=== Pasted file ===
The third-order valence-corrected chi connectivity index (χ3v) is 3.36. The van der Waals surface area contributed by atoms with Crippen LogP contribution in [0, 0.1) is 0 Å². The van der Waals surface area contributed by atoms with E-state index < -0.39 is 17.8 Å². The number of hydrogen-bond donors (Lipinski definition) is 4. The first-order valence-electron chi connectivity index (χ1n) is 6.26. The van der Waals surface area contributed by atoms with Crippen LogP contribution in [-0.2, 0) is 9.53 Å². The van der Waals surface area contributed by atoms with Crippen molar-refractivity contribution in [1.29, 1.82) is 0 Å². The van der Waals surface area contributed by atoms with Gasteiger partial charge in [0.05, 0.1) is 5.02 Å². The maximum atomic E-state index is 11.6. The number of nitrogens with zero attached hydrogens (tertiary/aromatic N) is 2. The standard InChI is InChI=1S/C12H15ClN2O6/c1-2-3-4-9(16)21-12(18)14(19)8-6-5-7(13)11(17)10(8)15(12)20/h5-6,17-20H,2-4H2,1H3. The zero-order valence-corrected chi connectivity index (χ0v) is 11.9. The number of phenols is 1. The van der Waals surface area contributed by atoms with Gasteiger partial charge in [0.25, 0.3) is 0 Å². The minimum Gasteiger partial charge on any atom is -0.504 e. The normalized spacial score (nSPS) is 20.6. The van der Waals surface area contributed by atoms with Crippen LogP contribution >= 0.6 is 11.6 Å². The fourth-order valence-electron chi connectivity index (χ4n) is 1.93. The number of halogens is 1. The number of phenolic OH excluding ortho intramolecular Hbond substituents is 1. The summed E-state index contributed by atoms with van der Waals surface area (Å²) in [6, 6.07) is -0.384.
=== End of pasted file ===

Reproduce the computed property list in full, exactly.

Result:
The third-order valence-corrected chi connectivity index (χ3v) is 3.36. The van der Waals surface area contributed by atoms with Crippen LogP contribution in [0, 0.1) is 0 Å². The van der Waals surface area contributed by atoms with E-state index < -0.39 is 17.8 Å². The number of hydrogen-bond donors (Lipinski definition) is 4. The first-order valence-electron chi connectivity index (χ1n) is 6.26. The van der Waals surface area contributed by atoms with Crippen LogP contribution in [-0.2, 0) is 9.53 Å². The van der Waals surface area contributed by atoms with Crippen molar-refractivity contribution in [1.29, 1.82) is 0 Å². The van der Waals surface area contributed by atoms with Gasteiger partial charge in [0.05, 0.1) is 5.02 Å². The maximum atomic E-state index is 11.6. The number of nitrogens with zero attached hydrogens (tertiary/aromatic N) is 2. The standard InChI is InChI=1S/C12H15ClN2O6/c1-2-3-4-9(16)21-12(18)14(19)8-6-5-7(13)11(17)10(8)15(12)20/h5-6,17-20H,2-4H2,1H3. The zero-order valence-corrected chi connectivity index (χ0v) is 11.9. The number of phenols is 1. The van der Waals surface area contributed by atoms with Gasteiger partial charge in [0.25, 0.3) is 0 Å². The minimum Gasteiger partial charge on any atom is -0.504 e. The normalized spacial score (nSPS) is 20.6. The van der Waals surface area contributed by atoms with Crippen LogP contribution >= 0.6 is 11.6 Å². The fourth-order valence-electron chi connectivity index (χ4n) is 1.93. The number of halogens is 1. The number of phenolic OH excluding ortho intramolecular Hbond substituents is 1. The summed E-state index contributed by atoms with van der Waals surface area (Å²) in [6, 6.07) is -0.384.